The bar stools have been removed. Some tables have been taken out, while others have been spaced farther apart. For now, glassware is out and plastic cups are in.
On Monday, two months after he was forced to close his Palm Harbor taproom, de Bine Brewing Co. owner Benjamin Nichols spent the day fixing to reopen. He was more than ready to welcome customers back — at a socially safe distance.
“It’s definitely going to be different,” Nichols said. “I’m excited and nervous at the same time, because you never know how people are going to react.”
Like other craft breweries in the Tampa Bay area, Nichols got the green light to reopen his doors this week.
Since March, breweries have not been allowed to operate for any business beyond to-go sales. Same with bars. The language in Gov. Ron DeSantis’ original order allowing restaurants to reopen at 25 percent capacity specified that “bars, pubs and nightclubs that derive more than 50 percent of gross revenue from the sale of alcoholic beverages” would have to continue to suspend on-site consumption.
DeSantis’ most recent order allowed restaurants — and other businesses like salons, gyms and museums — to open at 50 percent capacity. But still nothing about bars or breweries.
Last week, some local breweries started hearing, mostly through word-of-mouth, that they could reopen if they have a restaurant on site or partner with a food service provider, like a food truck. But many were still unclear on the actual guidelines. Some breweries that serve food, including Clearwater’s Big Storm Brewing, St. Petersburg’s 3 Daughters Brewing and Tampa Bay Brewing Co., have already opened.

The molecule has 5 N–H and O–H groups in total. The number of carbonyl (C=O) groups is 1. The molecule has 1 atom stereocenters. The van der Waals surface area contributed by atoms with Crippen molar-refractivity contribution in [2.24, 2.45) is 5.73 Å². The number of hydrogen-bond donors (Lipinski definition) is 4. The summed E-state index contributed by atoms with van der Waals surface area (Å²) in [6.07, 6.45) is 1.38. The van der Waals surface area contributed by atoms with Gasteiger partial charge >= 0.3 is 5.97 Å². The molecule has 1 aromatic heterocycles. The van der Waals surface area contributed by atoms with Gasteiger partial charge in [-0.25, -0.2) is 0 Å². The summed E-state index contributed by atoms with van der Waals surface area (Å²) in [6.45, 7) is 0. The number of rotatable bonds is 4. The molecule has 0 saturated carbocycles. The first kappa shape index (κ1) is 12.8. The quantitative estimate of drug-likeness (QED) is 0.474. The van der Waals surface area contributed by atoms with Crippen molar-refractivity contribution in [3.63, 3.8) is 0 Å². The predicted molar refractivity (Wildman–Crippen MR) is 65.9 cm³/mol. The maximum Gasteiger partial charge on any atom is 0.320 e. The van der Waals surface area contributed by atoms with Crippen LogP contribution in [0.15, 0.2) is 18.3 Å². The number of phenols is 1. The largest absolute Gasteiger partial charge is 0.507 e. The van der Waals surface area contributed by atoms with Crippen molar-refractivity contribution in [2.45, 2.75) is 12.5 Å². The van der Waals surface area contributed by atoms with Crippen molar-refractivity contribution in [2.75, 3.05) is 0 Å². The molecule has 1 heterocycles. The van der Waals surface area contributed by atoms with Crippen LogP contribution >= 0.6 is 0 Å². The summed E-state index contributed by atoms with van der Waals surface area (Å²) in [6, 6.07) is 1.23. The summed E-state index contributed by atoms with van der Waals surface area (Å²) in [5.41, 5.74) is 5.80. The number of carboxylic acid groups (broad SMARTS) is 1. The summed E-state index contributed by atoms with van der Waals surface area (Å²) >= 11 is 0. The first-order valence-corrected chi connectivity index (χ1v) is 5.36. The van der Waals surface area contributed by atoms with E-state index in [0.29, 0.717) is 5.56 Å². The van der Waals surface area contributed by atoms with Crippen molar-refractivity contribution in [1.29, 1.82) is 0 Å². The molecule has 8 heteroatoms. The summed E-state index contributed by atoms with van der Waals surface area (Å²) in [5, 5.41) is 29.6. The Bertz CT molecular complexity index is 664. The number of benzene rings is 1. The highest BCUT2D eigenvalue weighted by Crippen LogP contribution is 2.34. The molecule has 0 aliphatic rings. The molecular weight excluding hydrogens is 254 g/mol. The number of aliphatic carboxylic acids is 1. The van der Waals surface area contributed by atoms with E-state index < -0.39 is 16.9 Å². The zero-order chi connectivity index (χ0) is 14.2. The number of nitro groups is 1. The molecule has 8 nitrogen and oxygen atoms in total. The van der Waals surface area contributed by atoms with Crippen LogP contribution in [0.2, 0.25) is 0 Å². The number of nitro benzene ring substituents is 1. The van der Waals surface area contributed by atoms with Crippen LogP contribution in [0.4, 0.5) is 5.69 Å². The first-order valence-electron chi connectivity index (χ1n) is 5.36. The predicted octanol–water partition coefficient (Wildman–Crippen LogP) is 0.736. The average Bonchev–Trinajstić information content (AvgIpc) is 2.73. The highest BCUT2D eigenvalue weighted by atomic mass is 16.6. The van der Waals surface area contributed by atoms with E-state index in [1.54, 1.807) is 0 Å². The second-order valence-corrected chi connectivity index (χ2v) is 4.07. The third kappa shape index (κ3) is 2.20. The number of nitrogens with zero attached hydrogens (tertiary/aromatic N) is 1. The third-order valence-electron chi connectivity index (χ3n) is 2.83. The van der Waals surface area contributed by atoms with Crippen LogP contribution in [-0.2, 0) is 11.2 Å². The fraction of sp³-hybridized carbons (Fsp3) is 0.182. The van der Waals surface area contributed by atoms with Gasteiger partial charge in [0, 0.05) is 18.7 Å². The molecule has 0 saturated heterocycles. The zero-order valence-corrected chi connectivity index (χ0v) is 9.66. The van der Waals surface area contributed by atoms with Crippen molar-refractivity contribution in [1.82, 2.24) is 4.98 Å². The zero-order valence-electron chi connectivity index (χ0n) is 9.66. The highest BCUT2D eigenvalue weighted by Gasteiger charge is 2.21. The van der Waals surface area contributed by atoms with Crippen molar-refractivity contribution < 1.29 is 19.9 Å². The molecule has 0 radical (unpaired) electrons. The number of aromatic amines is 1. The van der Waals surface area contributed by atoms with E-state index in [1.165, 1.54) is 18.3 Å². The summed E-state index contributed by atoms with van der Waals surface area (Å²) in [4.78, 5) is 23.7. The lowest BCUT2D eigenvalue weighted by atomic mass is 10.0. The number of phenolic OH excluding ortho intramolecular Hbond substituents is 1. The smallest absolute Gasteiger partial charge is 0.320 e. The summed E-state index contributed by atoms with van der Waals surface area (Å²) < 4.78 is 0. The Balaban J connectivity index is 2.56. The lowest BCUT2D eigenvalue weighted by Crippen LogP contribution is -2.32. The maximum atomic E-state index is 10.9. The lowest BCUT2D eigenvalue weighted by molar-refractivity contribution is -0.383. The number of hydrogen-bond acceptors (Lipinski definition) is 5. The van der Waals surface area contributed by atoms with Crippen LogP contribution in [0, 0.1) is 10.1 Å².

In an email to the Times on Tuesday, the Florida Department of Business and Professional Regulation confirmed that breweries that operate with food on-site may also serve alcohol, as long as they adhere to the same safety measures outlined by the state for restaurants and other food establishments.
The new guidelines suggest that breweries that reopen must adhere to social distancing guidelines. They should limit indoor seating to 50 percent of their capacity, provide outdoor seating with tables spaced at least six feet apart, and restrict parties to 10 people or less. Bar seating is not allowed and guests are also not allowed to congregate in bar or waiting areas.
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During the shutdown, Nichols kept his business afloat by selling to-go packs and growlers of beer. But over the past 60 days, his overall sales still dipped roughly 50 percent. The decision to reopen was a no-brainer. Plus, the brewery already had a barbecue-themed food truck parked permanently on-site.
For other breweries across the Tampa Bay area, the scramble to get a food truck — or figure out some other way to serve food — is on.
Florida is home to approximately 300 craft breweries, roughly 80 of which are in the Tampa Bay area. The coronavirus-induced shutdown has dealt a sharp blow to this local craft brewing industry, which made the majority of its income from taproom and distribution sales. And though breweries have been allowed to sell beer and merchandise to-go in the meantime, those sales represent a fraction of previous revenues, with many places reporting losses of as much as 70 or 80 percent.